Offset mortgages are a great way to shave years off the length of your mortgage. By simply using your savings to reduce the amount of interest you pay on your mortgage you can reduce the overall cost by tens of thousands of pounds.These really are the lesser-known gems of the mortgage world. So, read on to find out exactly how an offset mortgage can make you some of the biggest financial savings of your life.
What is an Offset Mortgage?
An offset mortgage uses your savings to reduce the interest you pay on your mortgage. So, you put your savings into an account that is linked to your mortgage and the balance of your savings account is ‘offset’ against your mortgage. As a result, you pay less interest which can save you thousands of pounds over the term of your mortgage.
For example, if you had a £100,000 mortgage and put £20,000 of savings into a linked account, you’d only pay interest on £80,000 of your mortgage debt. You won’t earn any interest on your savings, but the amount of money you will save in interest should outweigh the loss. If your mortgage rate is 4% you would need to be earning at least 5% (before tax) on your savings to beat the cost of your mortgage.
Crucially, offsetting your savings against your mortgage is not the same as overpaying; with offsetting you can get your savings back any time you need them.
How to Pay off Your Mortgage Quicker
Offsetting means you can knock years off your mortgage, so you’ll own your home outright much quicker than you originally planned.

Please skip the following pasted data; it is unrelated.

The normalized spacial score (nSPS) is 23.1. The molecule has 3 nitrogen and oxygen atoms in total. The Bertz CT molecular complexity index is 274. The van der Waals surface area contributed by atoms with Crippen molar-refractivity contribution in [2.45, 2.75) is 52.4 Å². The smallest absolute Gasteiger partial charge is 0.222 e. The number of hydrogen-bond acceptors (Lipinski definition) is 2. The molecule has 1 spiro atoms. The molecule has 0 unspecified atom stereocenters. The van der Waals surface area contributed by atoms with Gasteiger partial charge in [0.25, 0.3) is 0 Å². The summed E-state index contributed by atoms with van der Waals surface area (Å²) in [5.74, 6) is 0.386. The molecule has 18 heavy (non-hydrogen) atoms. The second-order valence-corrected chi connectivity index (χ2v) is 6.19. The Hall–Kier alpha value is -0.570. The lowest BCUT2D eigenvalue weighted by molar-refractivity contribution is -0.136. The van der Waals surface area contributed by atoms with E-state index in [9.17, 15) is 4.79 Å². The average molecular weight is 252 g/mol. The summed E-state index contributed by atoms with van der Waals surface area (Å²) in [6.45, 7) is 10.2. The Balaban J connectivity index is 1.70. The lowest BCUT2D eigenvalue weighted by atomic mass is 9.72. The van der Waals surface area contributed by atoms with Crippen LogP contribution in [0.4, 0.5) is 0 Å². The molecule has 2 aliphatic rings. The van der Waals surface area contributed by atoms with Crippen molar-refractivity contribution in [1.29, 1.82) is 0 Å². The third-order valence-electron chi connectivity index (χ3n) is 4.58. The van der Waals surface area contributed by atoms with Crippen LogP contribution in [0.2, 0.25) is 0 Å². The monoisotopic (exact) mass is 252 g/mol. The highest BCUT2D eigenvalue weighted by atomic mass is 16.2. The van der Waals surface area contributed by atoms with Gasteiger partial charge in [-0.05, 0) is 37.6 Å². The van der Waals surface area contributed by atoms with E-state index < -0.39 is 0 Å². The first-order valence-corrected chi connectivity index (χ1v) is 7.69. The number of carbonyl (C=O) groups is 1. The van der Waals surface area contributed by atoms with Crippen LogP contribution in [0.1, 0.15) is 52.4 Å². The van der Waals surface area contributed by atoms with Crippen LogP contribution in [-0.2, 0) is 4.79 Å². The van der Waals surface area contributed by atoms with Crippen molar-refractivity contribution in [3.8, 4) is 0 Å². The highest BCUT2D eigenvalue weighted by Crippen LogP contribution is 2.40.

Here’s how it works:
- Offsetting a lump sum against your mortgage means you’ll pay interest on a lower amount of money.
- Keeping your monthly mortgage payments the same means you’ll effectively be overpaying on your mortgage each month.
- The mortgage balance reduces faster, which means you pay off your mortgage early.
For example, if you had a £100,000 mortgage at 3% you’d pay £474.21 a month on a repayment basis over a 25-year term. If you offset £20,000 of savings and kept your monthly payments the same, you’d pay off your mortgage seven years earlier saving over £17,000 in the process.
How to Reduce Your Monthly Payments
Offsetting can also mean you can benefit from lower monthly payments. Once you’ve offset your savings your mortgage repayments will be automatically adjusted to reflect the smaller interest bill. You can overpay (see above) or simply enjoy the lower monthly repayments – although that means you won’t pay off your mortgage any quicker.
For example, if you offset £20,000 of savings against a £100,000 mortgage your monthly payments would fall by £95 a month and your total interest bill would be reduced by almost £28,500.
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The Different Types of Offset Mortgage
This is the most common option where you have a savings account linked to your mortgage. The balance of the account is calculated daily and you pay interest only on the leftover mortgage balance.
Current Account Mortgages (CAM)
This is the same as a standard offset account, except that your current account is also linked to your mortgage so your current account balance is included in offset calculations.
These are harder to find but enable your family members to put their savings in an offset account that only they have access to but benefits another family member’s mortgage.
These are similar to offset mortgages but with crucial differences. If you have a flexible mortgage you can make overpayments, either via a lump sum or monthly, up to specified maximum amounts.
You can later ‘borrow back’ the money when you need it or take payment holidays. However, the ‘borrowing back’ and payment holiday facilities are at the lender’s discretion and there have been instances where lenders have turned down borrowers’ requests.
Offset mortgages, on the other hand, keep the mortgage and savings in separate – yet linked – accounts, meaning the customer can access their savings whenever they need to without having to get permission from the bank.
The Tax Benefits of Offsetting